This is what Kira wrote about her tessellation of bacteria (after I ran it twice through a spell checker):
"My art depicts psychedelic colored bacteria having a good time with one another, partying away through a kid's mouth on Halloween night. These bipolar little guys wander around in your mouth. They’re the reason for that funky aftertaste in your month. Their taste and color depend on what you eat."
Editor's note: Whoa. T.M.I., there, Kira! I feel queasy now, just thinking about your psychedelic bacteria. I wonder: if I ate something polka-dot, plaid, or paisley, then what color would these party-animals in my mouth turn? What if I drink clear water? ~~Webmaster Seth
Kira also writes, "I used [vertical] reflection in my tessellation."
Editor's note: In general, when I review guest art to decide whether I'll post it on www.Tessellations.org, I'd like to see ..umm... .not just evidence that the artist has looked at the tile shape and decided "It looks like a..." but also evidence that the artist has TWEAKED that shape to make it look more like the theme. However, in this case the artist has chosen a theme that is so flexible that we can't really say how the outline could be changed to make the silhouette more closely resemble "psychedelic bacteria". In fact, I wrote an essay recommending that tessellation beginners choose easy, fun themes like bacteria, monsters, and so on.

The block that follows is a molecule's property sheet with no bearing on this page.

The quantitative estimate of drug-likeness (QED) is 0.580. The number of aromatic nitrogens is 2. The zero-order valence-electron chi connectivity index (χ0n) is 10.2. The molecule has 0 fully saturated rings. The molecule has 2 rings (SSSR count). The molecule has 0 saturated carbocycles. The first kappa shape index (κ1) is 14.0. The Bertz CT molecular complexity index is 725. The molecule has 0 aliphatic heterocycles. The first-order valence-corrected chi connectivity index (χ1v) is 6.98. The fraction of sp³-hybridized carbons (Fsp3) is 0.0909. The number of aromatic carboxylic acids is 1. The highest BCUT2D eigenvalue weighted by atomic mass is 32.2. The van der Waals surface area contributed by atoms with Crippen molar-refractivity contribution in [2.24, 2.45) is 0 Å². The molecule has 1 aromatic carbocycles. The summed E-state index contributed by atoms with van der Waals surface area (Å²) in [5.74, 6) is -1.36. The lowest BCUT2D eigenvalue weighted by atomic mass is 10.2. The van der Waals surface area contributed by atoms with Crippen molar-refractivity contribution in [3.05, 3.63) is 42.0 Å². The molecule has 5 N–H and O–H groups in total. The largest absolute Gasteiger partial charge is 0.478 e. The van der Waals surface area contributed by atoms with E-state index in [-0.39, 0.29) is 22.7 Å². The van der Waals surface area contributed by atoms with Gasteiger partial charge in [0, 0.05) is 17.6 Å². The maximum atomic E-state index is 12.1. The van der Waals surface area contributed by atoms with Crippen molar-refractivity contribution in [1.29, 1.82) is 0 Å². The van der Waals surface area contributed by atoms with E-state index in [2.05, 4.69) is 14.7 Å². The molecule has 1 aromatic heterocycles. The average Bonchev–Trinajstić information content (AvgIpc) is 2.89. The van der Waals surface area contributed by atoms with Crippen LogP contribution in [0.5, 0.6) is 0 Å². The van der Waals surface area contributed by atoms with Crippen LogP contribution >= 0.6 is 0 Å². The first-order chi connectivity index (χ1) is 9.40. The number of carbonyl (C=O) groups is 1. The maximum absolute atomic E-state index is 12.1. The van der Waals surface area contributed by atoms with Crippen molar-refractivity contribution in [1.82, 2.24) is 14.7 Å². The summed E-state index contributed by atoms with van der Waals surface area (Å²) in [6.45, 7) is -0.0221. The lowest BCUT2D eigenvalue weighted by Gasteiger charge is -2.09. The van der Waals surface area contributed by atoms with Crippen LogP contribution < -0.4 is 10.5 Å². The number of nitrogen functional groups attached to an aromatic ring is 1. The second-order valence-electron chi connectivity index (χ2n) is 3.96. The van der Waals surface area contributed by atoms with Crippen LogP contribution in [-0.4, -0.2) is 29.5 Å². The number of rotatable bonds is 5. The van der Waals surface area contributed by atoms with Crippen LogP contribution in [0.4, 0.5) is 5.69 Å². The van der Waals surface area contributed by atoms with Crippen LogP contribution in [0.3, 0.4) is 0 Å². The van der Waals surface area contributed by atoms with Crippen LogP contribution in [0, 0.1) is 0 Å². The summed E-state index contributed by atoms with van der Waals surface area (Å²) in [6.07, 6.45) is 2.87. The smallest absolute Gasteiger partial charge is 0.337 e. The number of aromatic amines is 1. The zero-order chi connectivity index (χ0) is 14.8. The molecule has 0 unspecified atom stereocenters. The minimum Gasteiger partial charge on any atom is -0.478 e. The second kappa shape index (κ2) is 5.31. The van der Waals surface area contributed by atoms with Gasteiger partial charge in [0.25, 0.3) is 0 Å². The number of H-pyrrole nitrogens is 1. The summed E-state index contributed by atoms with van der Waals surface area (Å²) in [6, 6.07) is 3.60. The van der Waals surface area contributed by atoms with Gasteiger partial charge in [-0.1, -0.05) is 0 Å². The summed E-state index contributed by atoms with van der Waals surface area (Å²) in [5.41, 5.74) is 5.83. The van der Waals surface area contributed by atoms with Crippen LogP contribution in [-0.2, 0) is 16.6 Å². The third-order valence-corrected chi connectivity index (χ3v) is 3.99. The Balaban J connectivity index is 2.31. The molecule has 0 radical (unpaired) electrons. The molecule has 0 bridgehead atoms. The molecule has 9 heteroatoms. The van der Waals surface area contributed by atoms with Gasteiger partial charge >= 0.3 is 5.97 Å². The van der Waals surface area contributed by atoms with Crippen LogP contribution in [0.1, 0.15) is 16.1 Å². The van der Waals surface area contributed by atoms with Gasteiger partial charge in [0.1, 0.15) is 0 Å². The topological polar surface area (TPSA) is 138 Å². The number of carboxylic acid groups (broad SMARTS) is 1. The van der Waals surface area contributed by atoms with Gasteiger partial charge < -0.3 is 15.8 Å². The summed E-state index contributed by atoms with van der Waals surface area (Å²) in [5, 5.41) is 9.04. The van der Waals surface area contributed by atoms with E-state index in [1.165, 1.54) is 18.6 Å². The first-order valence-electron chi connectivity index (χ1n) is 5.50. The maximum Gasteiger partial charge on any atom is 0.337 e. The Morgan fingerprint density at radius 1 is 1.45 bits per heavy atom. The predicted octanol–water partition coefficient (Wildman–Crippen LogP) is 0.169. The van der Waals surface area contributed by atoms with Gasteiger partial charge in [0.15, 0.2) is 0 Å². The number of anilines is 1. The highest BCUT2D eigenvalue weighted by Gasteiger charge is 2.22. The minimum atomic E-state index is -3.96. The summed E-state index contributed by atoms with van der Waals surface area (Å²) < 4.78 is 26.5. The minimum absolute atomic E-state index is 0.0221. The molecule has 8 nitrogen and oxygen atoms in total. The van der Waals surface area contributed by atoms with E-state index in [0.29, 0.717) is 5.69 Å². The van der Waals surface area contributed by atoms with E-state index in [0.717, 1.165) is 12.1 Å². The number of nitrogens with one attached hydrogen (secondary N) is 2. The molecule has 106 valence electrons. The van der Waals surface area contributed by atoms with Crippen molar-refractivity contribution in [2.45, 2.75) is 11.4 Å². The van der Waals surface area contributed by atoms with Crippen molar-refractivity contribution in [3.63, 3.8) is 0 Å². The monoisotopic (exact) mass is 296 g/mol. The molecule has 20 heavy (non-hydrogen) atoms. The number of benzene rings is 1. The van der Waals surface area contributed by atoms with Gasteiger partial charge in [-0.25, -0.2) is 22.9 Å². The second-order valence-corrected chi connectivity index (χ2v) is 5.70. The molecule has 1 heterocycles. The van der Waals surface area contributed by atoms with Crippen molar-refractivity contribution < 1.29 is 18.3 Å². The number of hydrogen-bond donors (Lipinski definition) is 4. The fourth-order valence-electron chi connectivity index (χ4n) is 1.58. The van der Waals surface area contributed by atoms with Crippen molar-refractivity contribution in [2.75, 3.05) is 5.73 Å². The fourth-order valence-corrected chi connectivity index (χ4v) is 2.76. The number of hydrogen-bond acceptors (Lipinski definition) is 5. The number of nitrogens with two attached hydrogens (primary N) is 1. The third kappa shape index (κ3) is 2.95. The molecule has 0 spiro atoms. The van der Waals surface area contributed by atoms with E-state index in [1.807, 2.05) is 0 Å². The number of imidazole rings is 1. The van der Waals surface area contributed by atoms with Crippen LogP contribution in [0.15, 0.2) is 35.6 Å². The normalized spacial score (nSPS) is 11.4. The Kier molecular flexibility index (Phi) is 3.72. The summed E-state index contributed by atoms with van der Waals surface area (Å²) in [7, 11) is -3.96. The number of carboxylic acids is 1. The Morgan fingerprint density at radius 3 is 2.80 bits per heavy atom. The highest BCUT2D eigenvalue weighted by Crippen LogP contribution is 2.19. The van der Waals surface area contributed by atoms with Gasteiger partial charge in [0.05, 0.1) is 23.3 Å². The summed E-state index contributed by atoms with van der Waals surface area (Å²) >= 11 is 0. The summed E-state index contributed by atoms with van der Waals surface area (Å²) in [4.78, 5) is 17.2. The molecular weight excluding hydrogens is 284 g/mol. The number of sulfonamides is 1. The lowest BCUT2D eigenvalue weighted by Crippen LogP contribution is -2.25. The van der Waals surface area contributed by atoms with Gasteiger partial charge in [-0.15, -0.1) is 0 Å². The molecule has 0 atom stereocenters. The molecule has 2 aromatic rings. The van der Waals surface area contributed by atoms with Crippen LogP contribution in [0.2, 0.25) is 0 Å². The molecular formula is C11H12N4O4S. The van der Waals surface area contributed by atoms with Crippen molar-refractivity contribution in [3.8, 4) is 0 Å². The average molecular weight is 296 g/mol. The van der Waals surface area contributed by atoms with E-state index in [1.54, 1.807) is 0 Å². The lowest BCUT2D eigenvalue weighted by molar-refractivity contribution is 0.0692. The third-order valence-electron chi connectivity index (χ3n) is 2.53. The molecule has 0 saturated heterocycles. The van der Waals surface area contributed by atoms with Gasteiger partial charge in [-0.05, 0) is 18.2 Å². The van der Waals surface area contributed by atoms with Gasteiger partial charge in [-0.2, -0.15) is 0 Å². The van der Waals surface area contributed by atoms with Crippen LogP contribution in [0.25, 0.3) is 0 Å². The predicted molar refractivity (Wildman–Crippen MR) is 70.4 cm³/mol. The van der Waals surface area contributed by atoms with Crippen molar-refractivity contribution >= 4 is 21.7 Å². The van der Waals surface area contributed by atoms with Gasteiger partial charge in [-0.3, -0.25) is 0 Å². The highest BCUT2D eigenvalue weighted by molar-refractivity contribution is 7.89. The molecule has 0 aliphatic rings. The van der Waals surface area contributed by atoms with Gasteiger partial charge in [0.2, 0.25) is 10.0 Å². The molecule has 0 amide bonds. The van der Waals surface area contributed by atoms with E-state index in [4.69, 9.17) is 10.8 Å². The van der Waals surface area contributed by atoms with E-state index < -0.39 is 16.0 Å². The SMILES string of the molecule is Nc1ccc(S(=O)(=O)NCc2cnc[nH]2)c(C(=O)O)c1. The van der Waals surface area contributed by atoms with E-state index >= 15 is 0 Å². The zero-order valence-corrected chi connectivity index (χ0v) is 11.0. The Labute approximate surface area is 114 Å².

Also, Kira notes that she used this YouTube tessellation tutorial video. Note that that method uses cardboard and scissors to make the basic tile. I'm exasperated to say that this that method doesn't allow the artist to TWEAK the outline. To me (the webmaster), TWEAKING the outline is a totally necessary step to making the artist comfortable with Escheresque tessellation, and proving to me that the artist has demonstrated a certain level of creativity and understanding of tessellation.